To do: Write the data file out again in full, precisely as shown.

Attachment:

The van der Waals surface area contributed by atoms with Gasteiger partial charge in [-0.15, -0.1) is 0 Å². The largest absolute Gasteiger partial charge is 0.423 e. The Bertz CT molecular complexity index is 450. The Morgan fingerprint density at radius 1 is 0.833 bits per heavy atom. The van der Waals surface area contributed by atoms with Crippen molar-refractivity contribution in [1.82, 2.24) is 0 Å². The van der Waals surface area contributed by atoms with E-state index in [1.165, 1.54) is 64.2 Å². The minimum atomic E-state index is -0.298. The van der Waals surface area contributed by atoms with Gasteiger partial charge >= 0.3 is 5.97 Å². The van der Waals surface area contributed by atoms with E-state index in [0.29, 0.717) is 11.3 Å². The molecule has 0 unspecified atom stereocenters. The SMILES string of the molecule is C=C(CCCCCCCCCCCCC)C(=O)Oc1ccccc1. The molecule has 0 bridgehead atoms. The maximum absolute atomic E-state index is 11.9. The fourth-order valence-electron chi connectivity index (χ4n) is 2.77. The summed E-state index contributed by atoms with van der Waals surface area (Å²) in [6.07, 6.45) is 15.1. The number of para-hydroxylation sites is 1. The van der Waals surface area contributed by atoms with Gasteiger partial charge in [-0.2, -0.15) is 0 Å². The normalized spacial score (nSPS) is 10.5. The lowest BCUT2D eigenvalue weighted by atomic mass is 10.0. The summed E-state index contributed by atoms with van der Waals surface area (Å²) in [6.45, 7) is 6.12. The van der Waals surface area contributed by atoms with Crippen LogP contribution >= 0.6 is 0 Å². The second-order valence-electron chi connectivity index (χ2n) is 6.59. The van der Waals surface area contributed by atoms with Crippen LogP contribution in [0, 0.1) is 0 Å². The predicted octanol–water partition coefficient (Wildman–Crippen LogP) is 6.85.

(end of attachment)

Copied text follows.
The van der Waals surface area contributed by atoms with Gasteiger partial charge in [-0.15, -0.1) is 0 Å². The largest absolute Gasteiger partial charge is 0.423 e. The Bertz CT molecular complexity index is 450. The Morgan fingerprint density at radius 1 is 0.833 bits per heavy atom. The van der Waals surface area contributed by atoms with Crippen molar-refractivity contribution in [1.82, 2.24) is 0 Å². The van der Waals surface area contributed by atoms with E-state index in [1.165, 1.54) is 64.2 Å². The minimum atomic E-state index is -0.298. The van der Waals surface area contributed by atoms with Gasteiger partial charge >= 0.3 is 5.97 Å². The van der Waals surface area contributed by atoms with E-state index in [0.29, 0.717) is 11.3 Å². The molecule has 0 unspecified atom stereocenters. The SMILES string of the molecule is C=C(CCCCCCCCCCCCC)C(=O)Oc1ccccc1. The molecule has 0 bridgehead atoms. The maximum absolute atomic E-state index is 11.9. The fourth-order valence-electron chi connectivity index (χ4n) is 2.77. The summed E-state index contributed by atoms with van der Waals surface area (Å²) in [6.07, 6.45) is 15.1. The number of para-hydroxylation sites is 1. The van der Waals surface area contributed by atoms with Gasteiger partial charge in [-0.2, -0.15) is 0 Å². The normalized spacial score (nSPS) is 10.5. The lowest BCUT2D eigenvalue weighted by atomic mass is 10.0. The summed E-state index contributed by atoms with van der Waals surface area (Å²) in [6.45, 7) is 6.12. The van der Waals surface area contributed by atoms with Crippen LogP contribution >= 0.6 is 0 Å². The second-order valence-electron chi connectivity index (χ2n) is 6.59. The van der Waals surface area contributed by atoms with Crippen LogP contribution in [0, 0.1) is 0 Å². The predicted octanol–water partition coefficient (Wildman–Crippen LogP) is 6.85.